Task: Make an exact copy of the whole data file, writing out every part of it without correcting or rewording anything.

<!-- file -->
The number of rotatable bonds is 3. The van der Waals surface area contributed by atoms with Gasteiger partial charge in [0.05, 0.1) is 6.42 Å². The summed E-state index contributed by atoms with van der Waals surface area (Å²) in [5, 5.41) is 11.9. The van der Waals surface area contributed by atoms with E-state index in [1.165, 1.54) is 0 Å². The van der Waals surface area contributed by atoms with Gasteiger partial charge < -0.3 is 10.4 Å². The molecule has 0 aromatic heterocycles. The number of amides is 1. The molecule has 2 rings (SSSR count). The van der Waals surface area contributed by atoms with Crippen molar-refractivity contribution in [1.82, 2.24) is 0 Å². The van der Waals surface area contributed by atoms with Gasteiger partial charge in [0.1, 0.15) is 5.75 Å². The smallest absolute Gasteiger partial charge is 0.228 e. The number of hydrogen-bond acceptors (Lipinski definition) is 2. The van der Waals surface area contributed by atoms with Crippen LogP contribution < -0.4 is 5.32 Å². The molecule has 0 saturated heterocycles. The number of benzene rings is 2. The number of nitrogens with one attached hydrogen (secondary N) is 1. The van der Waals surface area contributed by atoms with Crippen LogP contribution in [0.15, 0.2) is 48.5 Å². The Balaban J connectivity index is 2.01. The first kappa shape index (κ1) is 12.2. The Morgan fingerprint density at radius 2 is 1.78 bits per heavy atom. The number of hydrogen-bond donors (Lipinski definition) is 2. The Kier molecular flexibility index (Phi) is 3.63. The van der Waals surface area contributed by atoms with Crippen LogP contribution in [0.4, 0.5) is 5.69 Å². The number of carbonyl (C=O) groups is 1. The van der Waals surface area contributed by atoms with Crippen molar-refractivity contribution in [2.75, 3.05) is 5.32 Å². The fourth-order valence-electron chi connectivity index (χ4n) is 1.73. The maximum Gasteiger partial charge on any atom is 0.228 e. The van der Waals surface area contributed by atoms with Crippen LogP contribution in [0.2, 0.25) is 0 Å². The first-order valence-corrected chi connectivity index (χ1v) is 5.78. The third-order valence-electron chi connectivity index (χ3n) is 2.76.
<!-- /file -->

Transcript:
The number of rotatable bonds is 3. The van der Waals surface area contributed by atoms with Gasteiger partial charge in [0.05, 0.1) is 6.42 Å². The summed E-state index contributed by atoms with van der Waals surface area (Å²) in [5, 5.41) is 11.9. The van der Waals surface area contributed by atoms with E-state index in [1.165, 1.54) is 0 Å². The van der Waals surface area contributed by atoms with Gasteiger partial charge < -0.3 is 10.4 Å². The molecule has 0 aromatic heterocycles. The number of amides is 1. The molecule has 2 rings (SSSR count). The van der Waals surface area contributed by atoms with Crippen molar-refractivity contribution in [1.82, 2.24) is 0 Å². The van der Waals surface area contributed by atoms with Gasteiger partial charge in [0.1, 0.15) is 5.75 Å². The smallest absolute Gasteiger partial charge is 0.228 e. The number of hydrogen-bond acceptors (Lipinski definition) is 2. The van der Waals surface area contributed by atoms with Crippen LogP contribution < -0.4 is 5.32 Å². The molecule has 0 saturated heterocycles. The number of benzene rings is 2. The number of nitrogens with one attached hydrogen (secondary N) is 1. The van der Waals surface area contributed by atoms with Crippen LogP contribution in [0.15, 0.2) is 48.5 Å². The Balaban J connectivity index is 2.01. The first kappa shape index (κ1) is 12.2. The Morgan fingerprint density at radius 2 is 1.78 bits per heavy atom. The number of hydrogen-bond donors (Lipinski definition) is 2. The Kier molecular flexibility index (Phi) is 3.63. The van der Waals surface area contributed by atoms with Crippen LogP contribution in [0.4, 0.5) is 5.69 Å². The number of carbonyl (C=O) groups is 1. The van der Waals surface area contributed by atoms with Crippen molar-refractivity contribution in [2.75, 3.05) is 5.32 Å². The fourth-order valence-electron chi connectivity index (χ4n) is 1.73. The maximum Gasteiger partial charge on any atom is 0.228 e. The van der Waals surface area contributed by atoms with Crippen LogP contribution in [0.2, 0.25) is 0 Å². The first-order valence-corrected chi connectivity index (χ1v) is 5.78. The third-order valence-electron chi connectivity index (χ3n) is 2.76.